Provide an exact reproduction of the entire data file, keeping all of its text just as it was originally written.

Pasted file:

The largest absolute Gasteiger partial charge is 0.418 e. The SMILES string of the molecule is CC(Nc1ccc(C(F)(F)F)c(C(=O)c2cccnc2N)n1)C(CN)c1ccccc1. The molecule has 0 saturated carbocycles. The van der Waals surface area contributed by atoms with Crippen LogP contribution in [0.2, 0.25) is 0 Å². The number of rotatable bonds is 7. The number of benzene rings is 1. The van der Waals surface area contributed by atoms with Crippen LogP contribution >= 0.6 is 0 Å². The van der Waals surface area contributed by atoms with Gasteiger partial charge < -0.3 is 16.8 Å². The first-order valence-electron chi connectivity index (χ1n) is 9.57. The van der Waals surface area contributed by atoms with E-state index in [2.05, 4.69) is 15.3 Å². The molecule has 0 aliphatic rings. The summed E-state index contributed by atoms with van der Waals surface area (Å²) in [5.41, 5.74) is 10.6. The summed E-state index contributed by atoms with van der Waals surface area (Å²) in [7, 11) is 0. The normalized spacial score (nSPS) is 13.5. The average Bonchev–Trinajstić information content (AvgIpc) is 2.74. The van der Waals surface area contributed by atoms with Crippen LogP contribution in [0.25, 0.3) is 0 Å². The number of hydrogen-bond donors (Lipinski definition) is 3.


The largest absolute Gasteiger partial charge is 0.418 e. The SMILES string of the molecule is CC(Nc1ccc(C(F)(F)F)c(C(=O)c2cccnc2N)n1)C(CN)c1ccccc1. The molecule has 0 saturated carbocycles. The van der Waals surface area contributed by atoms with Crippen LogP contribution in [0.2, 0.25) is 0 Å². The number of rotatable bonds is 7. The number of benzene rings is 1. The van der Waals surface area contributed by atoms with Crippen LogP contribution >= 0.6 is 0 Å². The van der Waals surface area contributed by atoms with Gasteiger partial charge < -0.3 is 16.8 Å². The first-order valence-electron chi connectivity index (χ1n) is 9.57. The van der Waals surface area contributed by atoms with E-state index in [2.05, 4.69) is 15.3 Å². The molecule has 0 aliphatic rings. The summed E-state index contributed by atoms with van der Waals surface area (Å²) in [5.41, 5.74) is 10.6. The summed E-state index contributed by atoms with van der Waals surface area (Å²) in [7, 11) is 0. The normalized spacial score (nSPS) is 13.5. The average Bonchev–Trinajstić information content (AvgIpc) is 2.74. The van der Waals surface area contributed by atoms with Crippen LogP contribution in [0.25, 0.3) is 0 Å². The number of hydrogen-bond donors (Lipinski definition) is 3.